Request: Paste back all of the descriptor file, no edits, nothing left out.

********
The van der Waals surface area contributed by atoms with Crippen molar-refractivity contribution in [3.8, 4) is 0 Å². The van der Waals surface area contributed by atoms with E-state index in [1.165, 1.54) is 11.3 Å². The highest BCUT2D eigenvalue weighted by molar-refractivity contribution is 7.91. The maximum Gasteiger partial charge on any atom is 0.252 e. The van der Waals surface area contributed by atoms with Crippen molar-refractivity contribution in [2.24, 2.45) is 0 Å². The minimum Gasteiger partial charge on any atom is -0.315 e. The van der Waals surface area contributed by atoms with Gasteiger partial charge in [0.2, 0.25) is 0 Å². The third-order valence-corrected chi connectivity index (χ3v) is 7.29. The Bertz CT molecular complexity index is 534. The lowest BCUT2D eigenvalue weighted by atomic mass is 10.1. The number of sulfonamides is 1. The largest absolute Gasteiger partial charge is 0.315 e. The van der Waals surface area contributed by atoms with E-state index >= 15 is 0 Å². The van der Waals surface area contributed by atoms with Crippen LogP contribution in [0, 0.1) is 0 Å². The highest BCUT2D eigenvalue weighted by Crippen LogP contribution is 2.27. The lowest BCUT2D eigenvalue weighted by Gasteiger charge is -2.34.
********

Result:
The van der Waals surface area contributed by atoms with Crippen molar-refractivity contribution in [3.8, 4) is 0 Å². The van der Waals surface area contributed by atoms with E-state index in [1.165, 1.54) is 11.3 Å². The highest BCUT2D eigenvalue weighted by molar-refractivity contribution is 7.91. The maximum Gasteiger partial charge on any atom is 0.252 e. The van der Waals surface area contributed by atoms with Crippen molar-refractivity contribution in [2.24, 2.45) is 0 Å². The minimum Gasteiger partial charge on any atom is -0.315 e. The van der Waals surface area contributed by atoms with Gasteiger partial charge in [0.2, 0.25) is 0 Å². The third-order valence-corrected chi connectivity index (χ3v) is 7.29. The Bertz CT molecular complexity index is 534. The lowest BCUT2D eigenvalue weighted by atomic mass is 10.1. The number of sulfonamides is 1. The largest absolute Gasteiger partial charge is 0.315 e. The van der Waals surface area contributed by atoms with E-state index >= 15 is 0 Å². The van der Waals surface area contributed by atoms with Crippen LogP contribution in [0, 0.1) is 0 Å². The highest BCUT2D eigenvalue weighted by Crippen LogP contribution is 2.27. The lowest BCUT2D eigenvalue weighted by Gasteiger charge is -2.34.